The holidays can be a stressful time for many people due to the intensified focus on family, work and money, but this added stress is felt more by women. In a recent survey on holiday stress, the American Psychological Association (APA) found that women are more likely than men to report heightened stress levels during the holiday season, and that they’re less likely to take time to relax or manage that stress in healthy ways.
Research shows that stress, and the unhealthy behaviors people use to manage it, contribute to some of our country’s biggest health problems such as obesity, heart disease and diabetes. So it’s imperative that people take steps to address issues like holiday stress in healthier ways. According to psychologist and APA Executive Director for Professional Practice Dr. Russ Newman, people who manage stress by engaging in unhealthy behaviors such as overeating, drinking and smoking are likely to have their physical health negatively affected over time, as opposed to people with a healthy lifestyle.
‘My advice is to pay attention to what causes stress and to find healthy ways to manage it,’ says Newman. Everyone responds to their stress in some way. The key is handling stress in a manner that doesn’t make things worse.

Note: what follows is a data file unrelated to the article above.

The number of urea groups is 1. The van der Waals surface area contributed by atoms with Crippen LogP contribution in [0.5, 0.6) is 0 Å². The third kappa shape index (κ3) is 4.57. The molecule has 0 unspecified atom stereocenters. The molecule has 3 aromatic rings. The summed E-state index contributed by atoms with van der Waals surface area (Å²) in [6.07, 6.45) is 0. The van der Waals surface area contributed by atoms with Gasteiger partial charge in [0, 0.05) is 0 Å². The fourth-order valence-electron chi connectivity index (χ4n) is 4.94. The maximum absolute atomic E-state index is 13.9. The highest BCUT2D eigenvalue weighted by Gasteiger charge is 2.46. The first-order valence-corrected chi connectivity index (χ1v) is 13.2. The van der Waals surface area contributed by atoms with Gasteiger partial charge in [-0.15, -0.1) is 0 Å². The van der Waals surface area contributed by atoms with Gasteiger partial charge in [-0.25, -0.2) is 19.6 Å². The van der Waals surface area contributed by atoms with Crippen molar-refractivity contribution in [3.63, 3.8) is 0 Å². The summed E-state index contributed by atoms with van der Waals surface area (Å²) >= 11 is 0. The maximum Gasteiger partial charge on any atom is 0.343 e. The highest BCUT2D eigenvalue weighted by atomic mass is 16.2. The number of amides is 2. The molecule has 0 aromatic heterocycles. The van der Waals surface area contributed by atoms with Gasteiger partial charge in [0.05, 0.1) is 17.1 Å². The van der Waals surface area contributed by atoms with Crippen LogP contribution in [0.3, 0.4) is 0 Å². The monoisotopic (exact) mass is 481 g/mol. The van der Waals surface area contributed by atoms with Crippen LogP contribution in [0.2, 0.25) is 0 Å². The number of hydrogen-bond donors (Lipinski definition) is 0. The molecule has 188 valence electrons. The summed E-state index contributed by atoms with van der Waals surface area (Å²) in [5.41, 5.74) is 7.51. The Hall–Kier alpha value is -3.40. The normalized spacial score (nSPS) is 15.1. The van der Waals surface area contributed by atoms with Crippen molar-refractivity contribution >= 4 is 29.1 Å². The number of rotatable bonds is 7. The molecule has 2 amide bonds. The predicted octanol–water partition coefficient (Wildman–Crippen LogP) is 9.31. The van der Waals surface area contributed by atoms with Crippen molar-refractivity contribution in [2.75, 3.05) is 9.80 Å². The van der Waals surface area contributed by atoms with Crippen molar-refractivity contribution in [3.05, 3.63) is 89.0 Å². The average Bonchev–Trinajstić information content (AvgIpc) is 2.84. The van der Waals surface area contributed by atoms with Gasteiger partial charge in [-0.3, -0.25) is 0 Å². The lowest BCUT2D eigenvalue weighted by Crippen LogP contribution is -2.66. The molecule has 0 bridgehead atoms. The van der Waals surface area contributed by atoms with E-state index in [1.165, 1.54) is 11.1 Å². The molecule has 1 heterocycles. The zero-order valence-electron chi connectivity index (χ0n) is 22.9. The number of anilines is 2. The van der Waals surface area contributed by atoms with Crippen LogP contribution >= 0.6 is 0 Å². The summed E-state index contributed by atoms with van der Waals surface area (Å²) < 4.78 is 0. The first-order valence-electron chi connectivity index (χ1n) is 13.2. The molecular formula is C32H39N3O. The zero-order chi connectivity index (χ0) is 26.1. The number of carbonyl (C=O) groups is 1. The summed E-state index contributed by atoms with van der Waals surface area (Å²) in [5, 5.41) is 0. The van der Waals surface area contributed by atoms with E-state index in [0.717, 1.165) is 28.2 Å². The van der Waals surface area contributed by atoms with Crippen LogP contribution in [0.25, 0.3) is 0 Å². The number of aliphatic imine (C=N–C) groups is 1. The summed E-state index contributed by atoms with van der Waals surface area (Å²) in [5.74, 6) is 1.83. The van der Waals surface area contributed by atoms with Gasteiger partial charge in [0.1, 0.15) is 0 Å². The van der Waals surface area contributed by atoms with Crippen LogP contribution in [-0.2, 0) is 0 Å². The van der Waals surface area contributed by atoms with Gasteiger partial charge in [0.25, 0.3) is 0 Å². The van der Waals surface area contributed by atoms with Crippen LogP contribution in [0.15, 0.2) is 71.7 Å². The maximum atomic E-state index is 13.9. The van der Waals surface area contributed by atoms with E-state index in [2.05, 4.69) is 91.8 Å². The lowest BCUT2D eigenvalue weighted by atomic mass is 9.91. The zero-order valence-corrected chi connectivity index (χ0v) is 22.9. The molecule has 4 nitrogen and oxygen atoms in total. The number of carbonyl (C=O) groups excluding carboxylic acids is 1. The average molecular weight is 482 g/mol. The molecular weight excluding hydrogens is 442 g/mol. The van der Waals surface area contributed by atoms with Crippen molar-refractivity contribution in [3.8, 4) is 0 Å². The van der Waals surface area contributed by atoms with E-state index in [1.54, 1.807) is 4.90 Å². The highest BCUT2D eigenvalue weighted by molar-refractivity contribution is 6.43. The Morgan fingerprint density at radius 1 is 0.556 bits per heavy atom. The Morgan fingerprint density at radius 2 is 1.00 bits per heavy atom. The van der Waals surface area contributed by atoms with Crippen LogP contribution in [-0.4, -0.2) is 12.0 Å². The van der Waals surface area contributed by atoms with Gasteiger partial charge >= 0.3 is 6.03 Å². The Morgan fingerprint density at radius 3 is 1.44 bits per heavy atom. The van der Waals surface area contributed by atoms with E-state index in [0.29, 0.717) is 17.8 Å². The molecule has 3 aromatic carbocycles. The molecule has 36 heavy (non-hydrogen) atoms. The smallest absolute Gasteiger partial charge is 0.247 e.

APA recommends these tips to help deal with holiday stressors and build resilience:
Define holiday stress – How do you experience stress? Does that experience change during the holidays? Different people experience stress differently. How do you know when you are stressed?
Identify holiday stressors – What holiday events or situations trigger stressful feelings? Are they related to work, home, relationships or something else?
Recognize how you deal with stress – Determine if you are relying on unhealthy behaviors like smoking or eating to manage stress. Is this a behavior you rely on year-round, or is it specific to holiday stress?
Change one behavior at a time – Unhealthy behaviors develop over the course of time. Replacing unhealthy behaviors with healthy ones requires time. Start small and focus on changing one behavior.
Take care of yourself – Taking care of yourself during the holiday season helps to keep your mind and body primed to deal with stress. Pay attention to your own needs and feelings. Engage in holiday activities that you enjoy and find relaxing. Exercise regularly. Eat healthy. Make sure you get enough rest and sleep.
Ask for support – Accepting help from those who care about you and will listen to you strengthens your resilience and ability to manage stress. Use the holidays as a time to reconnect with friends and family and strengthen your support network. If you feel overwhelmed by stress, then consider seeking professional help. Psychologists are uniquely trained to understand the connection between the mind and body. They can offer strategies to help you manage stress, change unhealthy behaviors and address emotional issues.
The American Psychological Association